An Outlook on the Future of Services and Non-Functional Properties Management: A Web Centric Perspective

An Outlook on the Future of Services and Non-Functional Properties Management: A Web Centric Perspective

Carlos Pedrinaci (The Open University, UK), Dong Liu (The Open University, UK), Guillermo Álvaro (Intelligent Software Components, Spain), Stefan Dietze (The Open University, UK) and John Domingue (The Open University, UK)
DOI: 10.4018/978-1-61350-432-1.ch023
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Abstract

Over the years a large number of technologies have been devised in order to describe service interfaces, e.g., WSDL (Booth & Liu, 2007), combine services in a process-oriented way, e.g., WS-BPEL (OASIS Web Services Business Process Execution Language (WSBPEL) TC, 2007), provide support for transactions, e.g., WS-Transaction, and cover non-functional properties (NFP) of services such as security aspects and the like, see for instance WS-Security and WS-Policy to name just a few (Erl, 2007). There is in an overwhelming stack of technologies and specifications dubbed WS-*, covering most aspects researchers have faced thus far. There remain nonetheless a number of outstanding issues (Papazoglou, Traverso, Dustdar, & Leymann, 2007) some of which are of a general technical nature, and some, indeed, are specifically related to NFPs. The latter will be dealt with in more detail in the next section.
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Despite the initial expectations, in reality, however, Web Services have hardly been adopted beyond the boundaries of enterprises (Davies, et al., 2009). Today, Seekda.com provides one of the largest indexes of publicly available Web Services which currently accounts for 28,500 with their corresponding documentation. The number of Web Services publicly available contrasts significantly with the billions of Web pages available, and interestingly is not significantly bigger than the 4,000 Web Services estimated to be deployed internally within Verizon (Stollberg, Hepp, & Hoffmann, 2007). Other academic efforts in crawling and indexing Web Services on the Web have found far lower numbers of services (Al-Masri & Mahmoud, 2008).

A number of technical limitations have been argued to be at the core of this lack of uptake (Pilioura & Tsalgatidou, 2009), some of which have been addressed by additional specifications, like the WS-* stack, as well as by the Semantic Web Services community (Erl, 2007) (Pedrinaci, Domingue, & Sheth, Semantic Web Services, 2011). However, recent trends driven by the Web 2.0 phenomenon have highlighted that socio-economic aspects have been as much an impediment as technological drawbacks. In fact, the major revolution behind Web 2.0 is not on the use of particular technologies such as AJAX as initially believed, but rather on realising that, on the Web, value largely resides on the data about and the communication between people and this value is subject to the network effect (Hendler & Golbeck, 2008). On the Web, Web Services never reached the critical mass that would justify the additional efforts and investment.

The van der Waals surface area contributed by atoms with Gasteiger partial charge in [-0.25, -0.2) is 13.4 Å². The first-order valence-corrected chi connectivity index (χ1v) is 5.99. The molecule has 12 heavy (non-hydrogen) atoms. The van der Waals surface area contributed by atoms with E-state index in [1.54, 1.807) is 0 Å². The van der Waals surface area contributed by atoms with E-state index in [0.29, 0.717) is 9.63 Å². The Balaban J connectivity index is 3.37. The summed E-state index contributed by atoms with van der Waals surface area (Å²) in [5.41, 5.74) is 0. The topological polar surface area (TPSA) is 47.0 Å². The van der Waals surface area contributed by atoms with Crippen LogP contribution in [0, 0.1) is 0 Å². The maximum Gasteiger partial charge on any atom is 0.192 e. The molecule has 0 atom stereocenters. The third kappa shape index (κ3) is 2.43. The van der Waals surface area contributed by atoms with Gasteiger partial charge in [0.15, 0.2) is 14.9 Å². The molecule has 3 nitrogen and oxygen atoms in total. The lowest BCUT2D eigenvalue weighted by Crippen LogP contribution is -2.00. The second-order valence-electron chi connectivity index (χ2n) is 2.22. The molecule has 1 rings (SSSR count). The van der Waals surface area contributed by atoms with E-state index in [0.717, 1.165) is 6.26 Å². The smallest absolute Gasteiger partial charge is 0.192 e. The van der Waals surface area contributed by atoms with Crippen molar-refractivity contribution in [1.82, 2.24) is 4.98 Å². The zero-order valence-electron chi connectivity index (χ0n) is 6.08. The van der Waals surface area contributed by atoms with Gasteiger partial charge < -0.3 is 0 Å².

Stirred by the Web 2.0 phenomenon, the world around services on the Web, thus far limited to “classical” Web Services based on SOAP and WSDL, has significantly evolved with the proliferation of Web APIs, also called RESTful services (Richardson & Ruby, 2007; Schreiber, et al., 1999) when they conform to the REST architectural style (Fielding, 2000). This more recent breed of services is characterised by the simplicity of the technology stack they build upon, i.e., URIs, HTTP, XML and JSON, and their natural suitability for the Web. Nowadays, an increasingly large quantity of Web sites offer (controlled) access to part of the data they hold through simple Web APIs, see for instance Flickr1, Last.fm2, and Facebook3. This trend towards opening access to previously closed data silos has generated a new wave of Web applications, called mashups, which obtain data from diverse Web sites and combine it to create novel solutions (Benslimane, Dustdar, & Sheth, 2008).

At the time of this writing, ProgrammableWeb.com lists about 3,250 Web APIs, and 5,800 mashups and this number has been increasing steadily during the last years. Those APIs and mashups listed are in most cases used on a daily basis by a growing number of applications and mobile devices which exploit the data and functionality provided by enterprises on a world-wide basis over the Internet, precisely what was initially hoped and predicted for Web services. Talking about services thus nowadays necessarily needs to contemplate this new increasingly popular type of services whose development is, interestingly, not guided by standards, patterns, or guidelines. It is more an art than a science whereby Web APIs are more often than not solely described in HTML as part of a webpage rather than using an interface description language that could better support software development.

In the remainder of this chapter we analyse the main outstanding issues concerning non-functional properties for services in the light of the state of the art and the main trends we have just identified.

Key Terms in this Chapter

Linked Data: A method of publishing structured data so that it can be interlinked and consequently become more useful.

Web APIs: Well defined sets of HTTP request messages with definition of the structure of the respective response messages.

Linked Data Principles: Four principles that Linked Data should adhere to (URIs should identify things, URIs should be usable by people and user agents, the URI should lead to useful information and links to other, related URIs should be included.

RESTful Services: Web services that focus on how states of resources are addressed and transferred.

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